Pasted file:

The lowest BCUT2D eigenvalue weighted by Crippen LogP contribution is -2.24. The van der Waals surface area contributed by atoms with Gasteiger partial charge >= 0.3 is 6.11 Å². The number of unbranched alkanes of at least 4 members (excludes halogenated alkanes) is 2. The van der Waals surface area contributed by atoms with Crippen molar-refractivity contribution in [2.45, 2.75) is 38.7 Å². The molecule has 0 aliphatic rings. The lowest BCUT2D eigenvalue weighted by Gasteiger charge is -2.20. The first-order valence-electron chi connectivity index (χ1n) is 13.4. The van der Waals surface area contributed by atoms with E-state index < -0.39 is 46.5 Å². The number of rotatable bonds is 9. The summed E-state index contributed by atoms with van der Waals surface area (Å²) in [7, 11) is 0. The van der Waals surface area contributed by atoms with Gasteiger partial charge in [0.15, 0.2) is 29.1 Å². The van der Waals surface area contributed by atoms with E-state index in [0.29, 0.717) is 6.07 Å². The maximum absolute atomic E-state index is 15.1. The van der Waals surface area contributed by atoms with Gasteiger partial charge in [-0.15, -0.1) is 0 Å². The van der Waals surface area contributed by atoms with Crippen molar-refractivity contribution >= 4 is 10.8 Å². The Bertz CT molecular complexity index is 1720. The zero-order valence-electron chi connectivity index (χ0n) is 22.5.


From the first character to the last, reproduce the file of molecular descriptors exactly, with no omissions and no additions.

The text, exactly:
The lowest BCUT2D eigenvalue weighted by Crippen LogP contribution is -2.24. The van der Waals surface area contributed by atoms with Gasteiger partial charge >= 0.3 is 6.11 Å². The number of unbranched alkanes of at least 4 members (excludes halogenated alkanes) is 2. The van der Waals surface area contributed by atoms with Crippen molar-refractivity contribution in [2.45, 2.75) is 38.7 Å². The molecule has 0 aliphatic rings. The lowest BCUT2D eigenvalue weighted by Gasteiger charge is -2.20. The first-order valence-electron chi connectivity index (χ1n) is 13.4. The van der Waals surface area contributed by atoms with E-state index < -0.39 is 46.5 Å². The number of rotatable bonds is 9. The summed E-state index contributed by atoms with van der Waals surface area (Å²) in [7, 11) is 0. The van der Waals surface area contributed by atoms with Gasteiger partial charge in [0.15, 0.2) is 29.1 Å². The van der Waals surface area contributed by atoms with E-state index in [0.29, 0.717) is 6.07 Å². The maximum absolute atomic E-state index is 15.1. The van der Waals surface area contributed by atoms with Gasteiger partial charge in [-0.15, -0.1) is 0 Å². The van der Waals surface area contributed by atoms with Crippen molar-refractivity contribution >= 4 is 10.8 Å². The Bertz CT molecular complexity index is 1720. The zero-order valence-electron chi connectivity index (χ0n) is 22.5.